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I am a developer at an energy research institute, and so the topic of electric vehicles and charging stations is one that comes up often in my discussions with colleagues. One colleague mentioned that they were struggling to do a study in a specific city but was lamenting how hard it was to find data for them. Naturally, I suggested using OSM.

While not outright shot down, the idea was politely dismissed, citing that the OSM data is simply too unreliable and not detailed enough to perform the kind of analysis that they wanted. My initial reaction was to jump to the defense of OSM, but I realized that I don’t really know the data quality of this specific corner of the database.

I was already planning to attend the Karlsruhe OSM hackacthon at Geofabrik on February 26th and 27th, and so I decided I would make it my mission to analyze the quality of the charging station data as deeply as I could in those two days (and some time thereafter). Obviously, as with any analysis of OSM quality, seemingly simple questions balloon into exponentially difficult answers, fraught with tedious subtleties.

Despite this, I have come to a few conclusions that I thought I should share that are specifically targeted at assessing the quality of OSM charging station data for use in electrical engineering research. First, here are some definitions I will use so as not to repeat tedious, specific technical definitions:

  • Charging station: An OSM feature tagged with “amentiy=charging_station”
  • Charging station point: Such a feature with a “node” geometry type
  • Charging station polygon: Such a feature with a “way” geometry type

I have also attached a dump of a PostGIS database which I was able to create using osm2pgsql (specifically the flex-output). I used this database in my analysis, and have written some queries in this post that are used to illustrate my points, when executed on an instance of this database. Special thanks to Jochen Topf and Sarah Hoffman for both developing these utilities and helping me directly in using them.

Confusion about capacity

It seems that there is a fair bit of confusion regarding the “capacity” tag on charging stations The confusion is not unfounded, however. “Capacity” in the context of electrical engineering refers to the maximum power of an output device. As a result, there are many (not a majority, but still many) charging stations on OSM that store this “electrical capacity” as opposed to the “people capacity” which is more standard for anything on OSM, and is defined quite clearly on the wiki.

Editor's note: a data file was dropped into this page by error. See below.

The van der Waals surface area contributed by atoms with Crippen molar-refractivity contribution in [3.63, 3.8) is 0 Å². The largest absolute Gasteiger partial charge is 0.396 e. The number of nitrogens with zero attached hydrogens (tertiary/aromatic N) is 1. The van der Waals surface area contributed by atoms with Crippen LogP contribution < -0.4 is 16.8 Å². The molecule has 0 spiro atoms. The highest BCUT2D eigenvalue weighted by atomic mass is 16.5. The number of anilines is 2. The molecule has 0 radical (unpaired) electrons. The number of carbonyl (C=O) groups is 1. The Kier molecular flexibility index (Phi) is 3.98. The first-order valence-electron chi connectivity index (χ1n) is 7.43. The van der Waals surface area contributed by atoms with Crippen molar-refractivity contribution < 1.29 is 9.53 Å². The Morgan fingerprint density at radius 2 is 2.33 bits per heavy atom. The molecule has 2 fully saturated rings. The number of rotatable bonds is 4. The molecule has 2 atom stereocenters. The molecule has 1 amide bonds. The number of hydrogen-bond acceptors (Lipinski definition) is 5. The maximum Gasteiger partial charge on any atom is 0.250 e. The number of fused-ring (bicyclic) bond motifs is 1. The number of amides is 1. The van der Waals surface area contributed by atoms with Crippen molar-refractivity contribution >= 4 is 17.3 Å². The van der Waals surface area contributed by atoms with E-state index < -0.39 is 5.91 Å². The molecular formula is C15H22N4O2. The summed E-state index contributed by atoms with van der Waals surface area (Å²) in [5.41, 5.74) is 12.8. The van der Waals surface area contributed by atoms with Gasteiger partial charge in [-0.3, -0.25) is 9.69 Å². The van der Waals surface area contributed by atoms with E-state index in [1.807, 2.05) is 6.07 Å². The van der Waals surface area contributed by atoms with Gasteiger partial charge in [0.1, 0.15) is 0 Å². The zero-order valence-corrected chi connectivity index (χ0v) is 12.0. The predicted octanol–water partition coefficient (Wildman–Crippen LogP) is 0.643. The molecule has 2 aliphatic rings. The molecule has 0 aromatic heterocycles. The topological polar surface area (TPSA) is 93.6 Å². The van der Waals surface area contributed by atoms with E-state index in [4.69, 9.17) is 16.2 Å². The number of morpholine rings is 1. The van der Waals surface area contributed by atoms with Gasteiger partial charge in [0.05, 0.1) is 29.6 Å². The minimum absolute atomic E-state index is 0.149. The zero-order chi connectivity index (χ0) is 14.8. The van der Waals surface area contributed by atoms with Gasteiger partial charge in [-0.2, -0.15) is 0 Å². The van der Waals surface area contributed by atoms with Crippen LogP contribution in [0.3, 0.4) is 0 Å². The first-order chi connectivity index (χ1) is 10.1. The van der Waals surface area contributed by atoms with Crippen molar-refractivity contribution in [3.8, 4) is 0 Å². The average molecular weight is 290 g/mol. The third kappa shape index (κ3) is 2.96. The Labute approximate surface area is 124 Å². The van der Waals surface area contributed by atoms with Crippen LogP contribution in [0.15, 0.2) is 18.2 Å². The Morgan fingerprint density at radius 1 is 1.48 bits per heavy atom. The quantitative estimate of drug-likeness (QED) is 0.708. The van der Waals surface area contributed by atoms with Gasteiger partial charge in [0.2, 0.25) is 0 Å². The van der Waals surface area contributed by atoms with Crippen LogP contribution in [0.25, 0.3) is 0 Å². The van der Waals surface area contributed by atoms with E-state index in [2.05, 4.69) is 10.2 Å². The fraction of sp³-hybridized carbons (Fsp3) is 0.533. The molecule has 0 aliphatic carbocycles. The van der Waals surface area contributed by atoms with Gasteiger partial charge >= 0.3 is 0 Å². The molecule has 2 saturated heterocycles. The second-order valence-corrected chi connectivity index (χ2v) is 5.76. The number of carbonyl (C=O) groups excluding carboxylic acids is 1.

To dig into this a bit, we can observe that the vast majority of charging stations are points. At the time of writing, there are 87 098 points and 930 ways (as well as 38 relations, but I did not investigate this any further since the wiki indicates that it should not be used on those) (source).

It is quite difficult to determine if a charging station has its power rating mistagged as its capacity, since there is no reliable way to determine the actual capacity without going to the charging station itself and counting the number of sockets.

Despite this, I have come up with a few criteria that I think that identify charging stations with capacity-related tagging issues.

Capacity is not completely numeric

The wiki is (at least at the time of writing) explicit on this:

“The number of vehicles that can be charged at the same time at a amenity=charging_station” (source)

In all cases, even outside of charging stations, it seems that this tag should be completely numeric. Any instance of a non-numeric character indicates that there is definitely something wrong, even if it is just a typo. All of the following cases, except the last one, can be see when executing this query:

    cs.capacity as capacity
    charging_station cs
    cs.capacity !~ '^[-+]?[0-9]*\.?[0-9]+([eE][-+]?[0-9]+)?$';

Specifying the power unit

This criteria catches a very common instance of this misconception, when a mapper has tagged the capacity with a number, followed by a power rating in kilowatts. Here is an example of this happening, although it takes many shapes and forms, with & without spaces, capitalizing either the “k” or the “w”, etc. To me, this is an immediately obvious as a mistake, and these values should be moved to the “socket::output” subtag.

Unnecessarily specifying the number of cars